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# Conduction Electrons in Metal

The conduction electrons in a metal are non-localized (i.e., they are not tied to any particular atoms). In conventional metals, each atom contributes a fixed number of such electrons (corresponding to its valency). To a first approximation, it is possible to neglect the mutual interaction of the conduction electrons, because this interaction is largely shielded out by the stationary ions. The conduction electrons can, therefore, be treated as an ideal gas. However, the concentration of such electrons in a metal far exceeds the concentration of particles in a conventional gas. It is, therefore, not surprising that conduction electrons cannot normally be analyzed using classical statistics: in fact, they are subject to Fermi-Dirac statistics (because electrons are fermions).

Recall, from Section 8.5, that the mean number of particles occupying state (energy ) is given by

 (8.134)

according to the Fermi-Dirac distribution. Here,

 (8.135)

is termed the Fermi energy of the system. This energy is determined by the condition that

 (8.136)

where is the total number of particles contained in the volume . It is clear, from the previous equation, that the Fermi energy, , is generally a function of the temperature, .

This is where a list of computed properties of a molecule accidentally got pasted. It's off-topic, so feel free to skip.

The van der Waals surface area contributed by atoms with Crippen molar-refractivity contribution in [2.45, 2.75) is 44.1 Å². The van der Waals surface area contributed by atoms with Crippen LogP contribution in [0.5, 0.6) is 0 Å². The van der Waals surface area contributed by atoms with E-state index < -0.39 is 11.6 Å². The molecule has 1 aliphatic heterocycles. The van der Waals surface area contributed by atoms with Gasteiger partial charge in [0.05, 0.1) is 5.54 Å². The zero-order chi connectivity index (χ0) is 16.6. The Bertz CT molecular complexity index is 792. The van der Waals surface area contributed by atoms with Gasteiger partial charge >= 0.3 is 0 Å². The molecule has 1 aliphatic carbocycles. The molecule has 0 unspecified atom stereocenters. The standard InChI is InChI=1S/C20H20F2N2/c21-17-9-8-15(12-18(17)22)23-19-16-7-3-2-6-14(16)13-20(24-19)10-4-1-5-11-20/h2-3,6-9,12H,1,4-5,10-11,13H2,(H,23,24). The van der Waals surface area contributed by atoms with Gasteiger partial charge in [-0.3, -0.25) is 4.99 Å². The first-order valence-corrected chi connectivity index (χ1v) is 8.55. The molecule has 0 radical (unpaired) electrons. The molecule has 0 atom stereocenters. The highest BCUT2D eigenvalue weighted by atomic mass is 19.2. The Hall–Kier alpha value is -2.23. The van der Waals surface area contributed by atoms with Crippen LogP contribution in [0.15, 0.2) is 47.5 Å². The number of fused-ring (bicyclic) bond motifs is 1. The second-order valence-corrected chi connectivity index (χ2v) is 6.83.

Let us investigate the behavior of the so-called Fermi function,

 (8.137)

as varies. Here, the energy is measured from its lowest possible value . If the Fermi energy, , is such that then , and reduces to the Maxwell-Boltzmann distribution. However, for the case of conduction electrons in a metal, we are interested in the opposite limit, where

 (8.138)

In this limit, if then , so that . On the other hand, if then , so that falls off exponentially with increasing , just like a classical Maxwell-Boltzmann distribution. Note that when . The transition region in which goes from a value close to unity to a value close to zero corresponds to an energy interval of order , centered on . In fact, when , and when . The behavior of the Fermi function is illustrated in Figure 8.4.